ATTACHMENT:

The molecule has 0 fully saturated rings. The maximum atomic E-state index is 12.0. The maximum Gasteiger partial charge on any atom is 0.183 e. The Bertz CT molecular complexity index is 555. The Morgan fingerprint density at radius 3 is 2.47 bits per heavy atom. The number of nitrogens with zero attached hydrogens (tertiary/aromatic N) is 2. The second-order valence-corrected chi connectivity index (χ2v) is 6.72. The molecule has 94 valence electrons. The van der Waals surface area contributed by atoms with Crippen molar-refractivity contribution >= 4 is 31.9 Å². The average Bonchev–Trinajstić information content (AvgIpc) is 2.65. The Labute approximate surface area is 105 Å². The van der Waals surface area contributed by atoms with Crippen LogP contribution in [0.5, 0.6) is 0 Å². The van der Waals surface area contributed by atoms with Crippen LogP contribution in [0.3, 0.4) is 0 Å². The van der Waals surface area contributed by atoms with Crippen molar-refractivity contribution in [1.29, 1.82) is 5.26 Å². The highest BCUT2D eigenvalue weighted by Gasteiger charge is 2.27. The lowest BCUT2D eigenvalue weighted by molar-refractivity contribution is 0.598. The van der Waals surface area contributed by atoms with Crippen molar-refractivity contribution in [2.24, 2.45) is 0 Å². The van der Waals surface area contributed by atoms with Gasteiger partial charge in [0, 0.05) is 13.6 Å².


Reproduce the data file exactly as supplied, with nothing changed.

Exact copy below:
The molecule has 0 fully saturated rings. The maximum atomic E-state index is 12.0. The maximum Gasteiger partial charge on any atom is 0.183 e. The Bertz CT molecular complexity index is 555. The Morgan fingerprint density at radius 3 is 2.47 bits per heavy atom. The number of nitrogens with zero attached hydrogens (tertiary/aromatic N) is 2. The second-order valence-corrected chi connectivity index (χ2v) is 6.72. The molecule has 94 valence electrons. The van der Waals surface area contributed by atoms with Crippen molar-refractivity contribution >= 4 is 31.9 Å². The average Bonchev–Trinajstić information content (AvgIpc) is 2.65. The Labute approximate surface area is 105 Å². The van der Waals surface area contributed by atoms with Crippen LogP contribution in [0.5, 0.6) is 0 Å². The van der Waals surface area contributed by atoms with Crippen LogP contribution in [0.3, 0.4) is 0 Å². The van der Waals surface area contributed by atoms with Crippen molar-refractivity contribution in [1.29, 1.82) is 5.26 Å². The highest BCUT2D eigenvalue weighted by Gasteiger charge is 2.27. The lowest BCUT2D eigenvalue weighted by molar-refractivity contribution is 0.598. The van der Waals surface area contributed by atoms with Crippen molar-refractivity contribution in [2.24, 2.45) is 0 Å². The van der Waals surface area contributed by atoms with Gasteiger partial charge in [0, 0.05) is 13.6 Å².